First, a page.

Examples of storms that underwent bombogenesis include the Superstorm of 1993 which was dubbed the storm of the century; Storm Dennis, which impacted the United Kingdom on 14 February, 2020; and the storms that hit the northeastern and western United States in late October 2021.

How cold will it get?

The storm has already delivered heavy snow and ice, making for grim road conditions with poor visibility and leaving some drivers stranded in unbearably frigid temperatures. Travel has been hampered with hundreds of miles of road closures and flight cancellations growing rapidly.

Semitrucks line up in the eastbound land on I-70, which was closed due to extreme winter driving conditions (AFP via Getty Images)

The NWS said temperatures of -50F (-45C) and -70F were possible in some parts of the country. They warned that even in major metro areas frostbite will be a major danger. Lincoln, in west Montana, has already recorded a staggering temperature of -49F (-45C).

In a Twitter post, the agency said that around 60% of the US population are under some form of winter weather warnings or advisories across the country.

Among the warnings, it added that blizzard conditions, potentially damaging winds, extremely dangerous travel and whiteout conditions, life-threatening cold temperatures, and the threat of coastal and inland flooding could be expected.

Have people died in the storm?

It is thought that at least 57 deaths have been linked to the extreme weather, with more deaths expected to come. Across the US, officials have attributed deaths to exposure, car crashes, a falling tree branch and other effects of the storm.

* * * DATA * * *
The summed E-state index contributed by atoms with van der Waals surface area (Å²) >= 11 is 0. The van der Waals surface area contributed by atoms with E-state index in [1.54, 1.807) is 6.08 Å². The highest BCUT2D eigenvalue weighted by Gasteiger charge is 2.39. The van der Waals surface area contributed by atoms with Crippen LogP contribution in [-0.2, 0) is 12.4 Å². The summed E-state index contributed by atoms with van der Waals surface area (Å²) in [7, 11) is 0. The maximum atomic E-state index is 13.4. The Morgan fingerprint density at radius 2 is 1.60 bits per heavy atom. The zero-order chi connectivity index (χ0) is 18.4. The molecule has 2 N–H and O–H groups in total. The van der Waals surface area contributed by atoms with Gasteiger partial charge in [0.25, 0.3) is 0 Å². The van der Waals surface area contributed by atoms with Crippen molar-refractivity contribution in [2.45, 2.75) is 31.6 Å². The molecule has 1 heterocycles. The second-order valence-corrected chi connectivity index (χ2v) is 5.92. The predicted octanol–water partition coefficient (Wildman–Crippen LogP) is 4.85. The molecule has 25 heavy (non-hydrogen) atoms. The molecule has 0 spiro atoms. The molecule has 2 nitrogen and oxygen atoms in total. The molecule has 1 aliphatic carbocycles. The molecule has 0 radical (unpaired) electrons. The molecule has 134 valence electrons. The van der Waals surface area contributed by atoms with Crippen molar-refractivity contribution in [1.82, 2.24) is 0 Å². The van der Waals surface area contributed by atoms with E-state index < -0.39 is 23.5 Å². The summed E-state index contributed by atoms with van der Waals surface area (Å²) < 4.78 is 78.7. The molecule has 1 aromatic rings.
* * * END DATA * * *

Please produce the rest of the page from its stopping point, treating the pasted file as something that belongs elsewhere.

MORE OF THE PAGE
At least three people died in the Buffalo area, including two who suffered medical emergencies in their homes and could not be saved because emergency crews were unable to reach them amid historic blizzard conditions. At least four people died in a massive pile-up involving 50 vehicles on the Ohio Turnpike. A Kansas City driver was killed on Thursday after skidding into a creek, and three others died on Wednesday in separate crashes on icy northern Kansas roads.

Devon and Grace, two homeless people, rest on cots at an emergency shelter in Broadbent Arena on December 24, 2022 in Louisville, Kentucky. Heavy winter precipitation and temperatures 40 degrees below average are expected throughout the Christmas weekend over much of the United States. (Photo by Jon Cherry/Getty Images)

A utility worker in Ohio was also killed on Friday (23 December) while trying to restore power, according to the Buckeye Rural Electric Cooperative. It said the 22-year-old died in “an electrical contact incident” near Pedro in Lawrence County.

The medical examiner’s office in New York’s Erie County determined the 27 deaths there to be directly related to the blizzard, County Executive Mark Poloncarz said at a news conference, reported by NBC.

He said many died from heart problems while shoveling or blowing snow. Others were found dead in their cars. At least one person in Niagara County died from carbon monoxide poisoning, he said. At least 18 people died in Buffalo, Mayor Byron Brown said Monday (26 December) afternoon.

Some of those deaths are not included in Erie County’s official tally, Poloncarz said, adding that the county was working to confirm them.

A woman in Vermont died in a hospital on Friday after a tree broke in the high winds and fell on her. Police in Colorado Springs said they found the body of a person who appeared to be homeless as sub-zero temperatures and snow descended on the region.

Near Janesville, Wisconsin, a 57-year-old woman died Friday after falling through the ice on a river, the Rock County Sheriff’s Office announced.